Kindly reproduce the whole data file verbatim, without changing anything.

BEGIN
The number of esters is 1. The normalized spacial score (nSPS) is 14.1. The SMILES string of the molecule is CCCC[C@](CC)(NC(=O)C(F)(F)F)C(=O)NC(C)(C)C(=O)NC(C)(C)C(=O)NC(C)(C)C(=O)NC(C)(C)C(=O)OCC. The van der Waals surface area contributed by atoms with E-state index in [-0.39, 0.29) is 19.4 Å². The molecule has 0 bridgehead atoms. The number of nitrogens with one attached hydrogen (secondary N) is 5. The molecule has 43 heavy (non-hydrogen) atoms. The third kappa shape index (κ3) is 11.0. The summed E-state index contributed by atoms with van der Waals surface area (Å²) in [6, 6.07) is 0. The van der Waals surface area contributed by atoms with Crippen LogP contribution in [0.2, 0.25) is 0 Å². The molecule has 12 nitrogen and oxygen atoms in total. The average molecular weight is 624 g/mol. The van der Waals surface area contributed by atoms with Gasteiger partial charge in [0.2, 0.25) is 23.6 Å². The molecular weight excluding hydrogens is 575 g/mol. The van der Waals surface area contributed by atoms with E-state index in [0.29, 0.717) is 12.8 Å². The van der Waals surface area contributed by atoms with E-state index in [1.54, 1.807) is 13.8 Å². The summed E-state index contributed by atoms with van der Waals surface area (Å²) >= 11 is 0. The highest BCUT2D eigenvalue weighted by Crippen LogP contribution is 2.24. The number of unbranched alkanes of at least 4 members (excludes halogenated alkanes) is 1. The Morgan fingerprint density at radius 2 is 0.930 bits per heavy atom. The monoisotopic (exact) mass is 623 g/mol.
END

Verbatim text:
The number of esters is 1. The normalized spacial score (nSPS) is 14.1. The SMILES string of the molecule is CCCC[C@](CC)(NC(=O)C(F)(F)F)C(=O)NC(C)(C)C(=O)NC(C)(C)C(=O)NC(C)(C)C(=O)NC(C)(C)C(=O)OCC. The van der Waals surface area contributed by atoms with E-state index in [-0.39, 0.29) is 19.4 Å². The molecule has 0 bridgehead atoms. The number of nitrogens with one attached hydrogen (secondary N) is 5. The molecule has 43 heavy (non-hydrogen) atoms. The third kappa shape index (κ3) is 11.0. The summed E-state index contributed by atoms with van der Waals surface area (Å²) in [6, 6.07) is 0. The van der Waals surface area contributed by atoms with Crippen LogP contribution in [0.2, 0.25) is 0 Å². The molecule has 12 nitrogen and oxygen atoms in total. The average molecular weight is 624 g/mol. The van der Waals surface area contributed by atoms with Gasteiger partial charge in [0.2, 0.25) is 23.6 Å². The molecular weight excluding hydrogens is 575 g/mol. The van der Waals surface area contributed by atoms with E-state index in [0.29, 0.717) is 12.8 Å². The van der Waals surface area contributed by atoms with E-state index in [1.54, 1.807) is 13.8 Å². The summed E-state index contributed by atoms with van der Waals surface area (Å²) >= 11 is 0. The highest BCUT2D eigenvalue weighted by Crippen LogP contribution is 2.24. The number of unbranched alkanes of at least 4 members (excludes halogenated alkanes) is 1. The Morgan fingerprint density at radius 2 is 0.930 bits per heavy atom. The monoisotopic (exact) mass is 623 g/mol.